Incorporate these movements into your regular strength training workouts at the gym.
If you can gain strength on exercises like pull-ups, squats, and planks — while simultaneously learning climbing technique and developing body control through dance, pilates, or barre — you’ll be well on your way!
Coveting a rock climber’s body will involve a lot of training, particularly for your grip, but it’s fully achievable for everyone, beginners included.
It’s not going to be easy, but it’s definitely going to be worth it when you start seeing muscle definition and an improvement in your overall health and wellbeing.
Try going on a rock climbing adventure (indoor or out) every once in a while to see how well your training is going.
If you notice that you’re improving with every session, then you know it’s working.
Just stick with your plan long-term and you’re sure to smash right through your goals!
For more, check out:
- How to get a boxer’s body
- How to get a football player’s body
- How to get a wrestler’s body
- How to get a runner’s body
Hope this helps!
How do you get a rock climber's body? ›
- Door Frame Pull-ups (upper body) ...
- Textbook Hold (grip) ...
- Plank (core) ...
- Tricep Dips (upper body) ...
- Single-leg Toe Touches (lower body and balance) ...
- 30-second One-Legged Balance Stand (balance) ...
- Wrist Winds (forearm strength)
Builds muscle strength
It's not surprising that hauling your body up a cliff wall builds muscle in your arms, but climbing is a full-body exercise. In addition to giving your biceps, triceps and deltoids a workout, it also calls on your abdominals, obliques, glutes, thighs, calves and more.
Most climbing styles: Lean, long limbs, flexible, better than average muscular endurance, much better than average grip strength. Bouldering: Shorter, often stockier builds focusing on power and explosive movements. In general I would compare the climber's physique to a swimmers, except leaner.Why are climbers so skinny? ›
The weight can take a massive toll on your arms and even hinder effective gripping. That's why the weight of rock climbers is generally lower, and they look skinny. They can carry their lightweight body easily without exceedingly straining their arms.Do rock climbers have to be skinny? ›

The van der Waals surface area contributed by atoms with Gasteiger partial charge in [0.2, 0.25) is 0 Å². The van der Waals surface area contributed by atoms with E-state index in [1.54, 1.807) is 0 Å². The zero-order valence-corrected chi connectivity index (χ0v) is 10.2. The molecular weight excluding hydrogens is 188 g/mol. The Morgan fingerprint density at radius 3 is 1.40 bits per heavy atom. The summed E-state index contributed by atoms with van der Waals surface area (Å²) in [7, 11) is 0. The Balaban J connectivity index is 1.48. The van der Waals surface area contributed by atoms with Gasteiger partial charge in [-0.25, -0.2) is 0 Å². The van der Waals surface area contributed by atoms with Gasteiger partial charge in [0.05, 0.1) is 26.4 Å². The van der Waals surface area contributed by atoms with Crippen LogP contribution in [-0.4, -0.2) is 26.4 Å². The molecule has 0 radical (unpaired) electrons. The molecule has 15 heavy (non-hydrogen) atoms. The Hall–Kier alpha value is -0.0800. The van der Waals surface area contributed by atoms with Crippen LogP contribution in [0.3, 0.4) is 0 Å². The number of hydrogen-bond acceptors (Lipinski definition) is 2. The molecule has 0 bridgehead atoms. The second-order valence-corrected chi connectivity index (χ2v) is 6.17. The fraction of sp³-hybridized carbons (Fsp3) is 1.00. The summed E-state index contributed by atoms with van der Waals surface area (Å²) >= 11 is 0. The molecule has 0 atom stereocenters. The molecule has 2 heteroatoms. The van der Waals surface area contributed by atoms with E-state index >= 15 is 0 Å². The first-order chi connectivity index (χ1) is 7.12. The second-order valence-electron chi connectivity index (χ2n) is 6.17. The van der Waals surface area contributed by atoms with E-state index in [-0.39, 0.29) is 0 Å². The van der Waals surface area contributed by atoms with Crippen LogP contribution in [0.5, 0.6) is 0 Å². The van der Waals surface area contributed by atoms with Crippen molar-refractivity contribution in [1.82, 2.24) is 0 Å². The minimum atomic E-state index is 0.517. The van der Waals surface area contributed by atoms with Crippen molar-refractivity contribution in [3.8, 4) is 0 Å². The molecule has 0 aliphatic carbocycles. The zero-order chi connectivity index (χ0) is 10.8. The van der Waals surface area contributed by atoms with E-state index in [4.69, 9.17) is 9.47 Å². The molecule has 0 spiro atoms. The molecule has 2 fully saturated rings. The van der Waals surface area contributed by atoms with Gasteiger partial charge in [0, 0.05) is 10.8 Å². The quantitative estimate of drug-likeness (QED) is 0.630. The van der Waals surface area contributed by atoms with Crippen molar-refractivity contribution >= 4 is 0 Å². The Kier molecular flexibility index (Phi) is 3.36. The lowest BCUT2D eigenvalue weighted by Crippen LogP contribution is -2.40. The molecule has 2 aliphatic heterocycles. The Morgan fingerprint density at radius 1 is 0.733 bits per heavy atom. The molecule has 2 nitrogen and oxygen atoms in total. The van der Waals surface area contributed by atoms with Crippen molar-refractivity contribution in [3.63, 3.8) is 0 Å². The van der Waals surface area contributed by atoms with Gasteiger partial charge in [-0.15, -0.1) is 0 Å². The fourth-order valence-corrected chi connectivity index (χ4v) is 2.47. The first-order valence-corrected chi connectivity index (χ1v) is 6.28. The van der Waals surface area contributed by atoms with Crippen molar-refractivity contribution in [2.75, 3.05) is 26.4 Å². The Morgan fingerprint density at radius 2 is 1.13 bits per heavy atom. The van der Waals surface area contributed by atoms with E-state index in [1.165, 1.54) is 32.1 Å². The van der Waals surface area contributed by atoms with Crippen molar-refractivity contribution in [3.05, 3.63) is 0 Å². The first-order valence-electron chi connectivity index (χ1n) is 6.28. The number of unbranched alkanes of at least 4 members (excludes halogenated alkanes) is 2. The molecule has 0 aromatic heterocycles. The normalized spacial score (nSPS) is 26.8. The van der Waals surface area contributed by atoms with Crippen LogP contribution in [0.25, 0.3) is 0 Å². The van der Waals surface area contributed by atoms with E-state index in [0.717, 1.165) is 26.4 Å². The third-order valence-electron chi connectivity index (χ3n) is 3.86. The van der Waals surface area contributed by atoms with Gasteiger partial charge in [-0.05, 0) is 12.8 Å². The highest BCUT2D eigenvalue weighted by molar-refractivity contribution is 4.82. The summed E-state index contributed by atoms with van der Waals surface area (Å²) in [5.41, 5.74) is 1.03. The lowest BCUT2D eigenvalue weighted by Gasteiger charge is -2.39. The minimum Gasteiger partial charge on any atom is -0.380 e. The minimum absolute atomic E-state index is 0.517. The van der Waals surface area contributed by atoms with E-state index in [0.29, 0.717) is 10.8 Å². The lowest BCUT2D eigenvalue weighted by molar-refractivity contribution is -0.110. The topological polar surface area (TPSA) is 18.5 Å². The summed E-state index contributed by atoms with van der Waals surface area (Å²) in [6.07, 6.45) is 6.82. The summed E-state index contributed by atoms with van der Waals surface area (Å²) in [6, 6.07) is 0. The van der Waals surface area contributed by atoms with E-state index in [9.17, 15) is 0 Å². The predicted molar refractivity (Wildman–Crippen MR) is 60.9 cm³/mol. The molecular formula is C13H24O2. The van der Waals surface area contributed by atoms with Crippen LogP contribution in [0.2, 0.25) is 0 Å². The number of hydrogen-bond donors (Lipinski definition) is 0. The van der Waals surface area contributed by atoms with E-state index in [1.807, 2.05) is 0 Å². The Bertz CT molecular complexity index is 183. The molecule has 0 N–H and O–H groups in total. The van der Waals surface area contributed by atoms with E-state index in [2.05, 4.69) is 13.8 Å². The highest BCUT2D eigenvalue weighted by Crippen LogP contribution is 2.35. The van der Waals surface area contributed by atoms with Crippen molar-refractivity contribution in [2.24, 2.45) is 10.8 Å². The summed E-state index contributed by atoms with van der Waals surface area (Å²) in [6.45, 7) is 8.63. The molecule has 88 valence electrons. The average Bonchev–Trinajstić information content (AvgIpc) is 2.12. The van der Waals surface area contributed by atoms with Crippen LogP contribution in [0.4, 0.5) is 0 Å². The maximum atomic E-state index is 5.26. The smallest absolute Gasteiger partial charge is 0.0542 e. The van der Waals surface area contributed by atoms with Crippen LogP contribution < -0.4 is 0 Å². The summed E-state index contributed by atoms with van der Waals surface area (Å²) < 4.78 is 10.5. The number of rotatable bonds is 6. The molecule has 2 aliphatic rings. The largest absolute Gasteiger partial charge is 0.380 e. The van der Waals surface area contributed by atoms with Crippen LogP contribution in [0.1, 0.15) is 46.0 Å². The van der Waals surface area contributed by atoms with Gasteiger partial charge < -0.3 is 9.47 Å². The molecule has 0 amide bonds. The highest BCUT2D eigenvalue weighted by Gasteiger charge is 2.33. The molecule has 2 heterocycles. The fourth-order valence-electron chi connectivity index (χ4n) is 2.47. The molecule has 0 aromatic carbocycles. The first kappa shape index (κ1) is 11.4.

Wondering if you weigh too much to start climbing is a common fear for beginning climbers. The short answer is "No, you don't have to be stick-figure thin to be a good rock climber."Do you need a lot of upper body strength to rock climb? ›
Crank up the power: Climbing and bouldering require upper body strength, but don't neglect your lower limbs. Build endurance: Build up your endurance so your muscles don't get fatigued too soon and so you can climb continuously on longer routes and over longer periods.How strong do you have to be to be a rock climber? ›
There is a lifetime of climbing out there for you that requires no more than the ability to hold onto a bucket, keep your balance and push up with your legs! You don't need a strong upper body to rock climb, but you will find, in developing your technique, you will gain upper body strength if you continue to climb.How long does it take to get fit from rock climbing? ›
You'll likely see the most gains building muscle as a climber in your first three months. Bear in mind that assumes you climb two to three times a week and for an hour each time. After about six months, you may find your muscle mass levels off, although you'll likely keep your toned physique for as long as you climb.Is it better to be tall or short for rock climbing? ›